Oamaru resident Tina Parkes was likely to have been the first person to legally walk her dog through the Oamaru Cemetery last Friday following the Waitaki District Council’s adoption of the Dog Control Bylaw and Policy.
The bylaw, which the council adopted on September 17, allows dogs to enter cemeteries, neighbourhood reserves and grazing areas (except during the lambing season) as long as they are on a lead.
Mrs Parkes went to check with the Sexton before walking her dog, Harvey, through the cemetery on Friday afternoon and was told she was the first person the sexton was aware of to walk through legally.
Being able to do this was “extra special” for her, because she can now visit her parents’ memorial tree with Harvey.
“I had him for five years and all that time I couldn’t visit Mum and Dad’s memorial tree with him.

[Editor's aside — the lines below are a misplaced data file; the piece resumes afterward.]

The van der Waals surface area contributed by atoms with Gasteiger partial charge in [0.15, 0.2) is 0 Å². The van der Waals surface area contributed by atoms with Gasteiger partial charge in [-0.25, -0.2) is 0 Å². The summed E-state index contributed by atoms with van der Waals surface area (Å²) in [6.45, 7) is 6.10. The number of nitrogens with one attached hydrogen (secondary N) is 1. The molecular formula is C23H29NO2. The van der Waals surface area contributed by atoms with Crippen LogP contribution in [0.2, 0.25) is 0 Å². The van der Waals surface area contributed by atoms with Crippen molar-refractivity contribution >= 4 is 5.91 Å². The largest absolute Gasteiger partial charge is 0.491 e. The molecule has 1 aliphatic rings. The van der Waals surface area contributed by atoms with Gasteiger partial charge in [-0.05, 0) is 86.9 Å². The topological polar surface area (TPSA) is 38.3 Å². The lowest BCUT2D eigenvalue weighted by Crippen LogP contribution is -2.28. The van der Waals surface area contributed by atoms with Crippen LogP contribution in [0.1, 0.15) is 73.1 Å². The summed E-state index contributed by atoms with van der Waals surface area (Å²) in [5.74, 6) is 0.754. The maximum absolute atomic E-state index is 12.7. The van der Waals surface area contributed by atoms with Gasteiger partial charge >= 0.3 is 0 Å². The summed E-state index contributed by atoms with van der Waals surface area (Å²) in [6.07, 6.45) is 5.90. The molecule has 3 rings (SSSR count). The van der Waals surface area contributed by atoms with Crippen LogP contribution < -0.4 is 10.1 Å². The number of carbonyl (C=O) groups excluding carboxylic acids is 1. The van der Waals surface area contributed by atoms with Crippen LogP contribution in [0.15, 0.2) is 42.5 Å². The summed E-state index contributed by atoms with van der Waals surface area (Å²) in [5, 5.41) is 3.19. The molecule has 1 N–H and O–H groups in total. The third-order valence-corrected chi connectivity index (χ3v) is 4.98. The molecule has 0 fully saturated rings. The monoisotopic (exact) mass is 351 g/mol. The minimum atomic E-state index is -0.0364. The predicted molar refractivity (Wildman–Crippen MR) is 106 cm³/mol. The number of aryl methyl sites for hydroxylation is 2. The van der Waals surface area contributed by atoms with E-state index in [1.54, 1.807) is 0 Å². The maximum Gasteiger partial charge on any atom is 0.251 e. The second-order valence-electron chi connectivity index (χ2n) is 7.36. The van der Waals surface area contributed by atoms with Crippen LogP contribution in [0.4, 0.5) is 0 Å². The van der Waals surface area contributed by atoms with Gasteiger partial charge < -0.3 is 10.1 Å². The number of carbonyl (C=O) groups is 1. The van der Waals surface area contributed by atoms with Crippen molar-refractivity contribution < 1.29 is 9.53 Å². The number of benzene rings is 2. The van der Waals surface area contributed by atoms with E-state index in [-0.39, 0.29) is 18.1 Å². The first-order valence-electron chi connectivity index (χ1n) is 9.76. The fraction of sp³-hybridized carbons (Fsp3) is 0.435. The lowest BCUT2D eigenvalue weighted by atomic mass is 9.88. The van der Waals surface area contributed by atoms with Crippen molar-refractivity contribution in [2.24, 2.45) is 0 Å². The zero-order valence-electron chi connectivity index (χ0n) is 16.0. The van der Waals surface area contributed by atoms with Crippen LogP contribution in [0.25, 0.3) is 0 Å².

“All his life, he’s just walked past.”
She will now alternate between the beach, the gardens and the cemetery for Harvey’s afternoon walks, Mrs Parkes said.
The bylaw also allows dogs in designated areas without a lead and prohibits dogs on sports fields, within 10m of playgrounds, in designated wildlife areas and within the central business district.
It ensures that the fee for working dogs and farm pets remains the same, but farm pets must be housed on property with a minimum of four hectares.
Owners of three or more dogs on a residential or rural residential property of less than 25002m must have ‘Selected Owner’ status and the relevant permit.
On September 17, WDC regulatory services manager Lichelle Guyan said more than 80 submissions on the bylaw were received during public consultation and the council was pleased to be hearing the various views of the community.
“We received significant comments about dog faeces on footpaths and other public areas,” she said.
“All dog owners are responsible for picking up their pet’s faeces and must carry a suitable receptacle at all times.”
By RUBY HARFIELD
PHOTO: RUBY HARFIELD
NEW PLACE TO WALK: Oamaru resident Tina Parkes and her dog Harvey were probably the first to walk through the Oamaru Cemetery on Friday following the adoption of the Dog Control Bylaw and Policy.